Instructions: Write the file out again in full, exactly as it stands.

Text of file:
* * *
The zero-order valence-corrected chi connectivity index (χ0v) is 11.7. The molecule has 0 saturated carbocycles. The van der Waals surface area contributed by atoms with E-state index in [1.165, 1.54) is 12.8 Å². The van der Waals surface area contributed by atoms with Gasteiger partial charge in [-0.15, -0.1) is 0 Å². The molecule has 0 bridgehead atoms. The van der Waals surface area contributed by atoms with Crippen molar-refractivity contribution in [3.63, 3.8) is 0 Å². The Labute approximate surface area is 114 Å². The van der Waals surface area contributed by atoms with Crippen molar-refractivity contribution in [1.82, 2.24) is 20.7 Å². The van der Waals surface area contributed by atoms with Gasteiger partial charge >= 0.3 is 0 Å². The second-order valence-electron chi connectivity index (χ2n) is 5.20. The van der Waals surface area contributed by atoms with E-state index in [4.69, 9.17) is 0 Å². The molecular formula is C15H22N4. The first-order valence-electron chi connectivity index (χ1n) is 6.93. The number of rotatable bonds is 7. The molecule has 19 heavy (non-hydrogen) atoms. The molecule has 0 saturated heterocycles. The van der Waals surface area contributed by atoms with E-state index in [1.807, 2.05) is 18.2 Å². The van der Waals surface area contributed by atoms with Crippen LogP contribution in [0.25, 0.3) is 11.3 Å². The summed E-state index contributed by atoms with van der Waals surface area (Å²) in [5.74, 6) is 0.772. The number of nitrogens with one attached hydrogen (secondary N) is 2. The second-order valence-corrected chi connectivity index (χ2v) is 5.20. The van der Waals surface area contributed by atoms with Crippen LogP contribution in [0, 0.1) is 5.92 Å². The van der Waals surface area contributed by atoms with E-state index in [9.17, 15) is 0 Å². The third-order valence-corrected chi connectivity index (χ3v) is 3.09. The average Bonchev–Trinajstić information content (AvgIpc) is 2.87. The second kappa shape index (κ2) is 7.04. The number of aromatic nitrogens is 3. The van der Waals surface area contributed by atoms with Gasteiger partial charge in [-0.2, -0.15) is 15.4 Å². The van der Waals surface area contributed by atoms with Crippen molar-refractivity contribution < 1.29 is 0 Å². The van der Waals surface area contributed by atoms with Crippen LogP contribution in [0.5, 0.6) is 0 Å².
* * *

The zero-order valence-corrected chi connectivity index (χ0v) is 11.7. The molecule has 0 saturated carbocycles. The van der Waals surface area contributed by atoms with E-state index in [1.165, 1.54) is 12.8 Å². The van der Waals surface area contributed by atoms with Gasteiger partial charge in [-0.15, -0.1) is 0 Å². The molecule has 0 bridgehead atoms. The van der Waals surface area contributed by atoms with Crippen molar-refractivity contribution in [3.63, 3.8) is 0 Å². The Labute approximate surface area is 114 Å². The van der Waals surface area contributed by atoms with Crippen molar-refractivity contribution in [1.82, 2.24) is 20.7 Å². The van der Waals surface area contributed by atoms with Gasteiger partial charge >= 0.3 is 0 Å². The second-order valence-electron chi connectivity index (χ2n) is 5.20. The van der Waals surface area contributed by atoms with E-state index in [4.69, 9.17) is 0 Å². The molecular formula is C15H22N4. The first-order valence-electron chi connectivity index (χ1n) is 6.93. The number of rotatable bonds is 7. The molecule has 19 heavy (non-hydrogen) atoms. The molecule has 0 saturated heterocycles. The van der Waals surface area contributed by atoms with E-state index in [1.807, 2.05) is 18.2 Å². The van der Waals surface area contributed by atoms with Crippen LogP contribution in [0.25, 0.3) is 11.3 Å². The summed E-state index contributed by atoms with van der Waals surface area (Å²) in [5.74, 6) is 0.772. The number of nitrogens with one attached hydrogen (secondary N) is 2. The second-order valence-corrected chi connectivity index (χ2v) is 5.20. The van der Waals surface area contributed by atoms with Crippen LogP contribution in [0, 0.1) is 5.92 Å². The van der Waals surface area contributed by atoms with E-state index in [9.17, 15) is 0 Å². The third-order valence-corrected chi connectivity index (χ3v) is 3.09. The average Bonchev–Trinajstić information content (AvgIpc) is 2.87. The second kappa shape index (κ2) is 7.04. The number of aromatic nitrogens is 3. The van der Waals surface area contributed by atoms with Gasteiger partial charge in [-0.2, -0.15) is 15.4 Å². The van der Waals surface area contributed by atoms with Crippen molar-refractivity contribution < 1.29 is 0 Å². The van der Waals surface area contributed by atoms with Crippen LogP contribution in [0.5, 0.6) is 0 Å².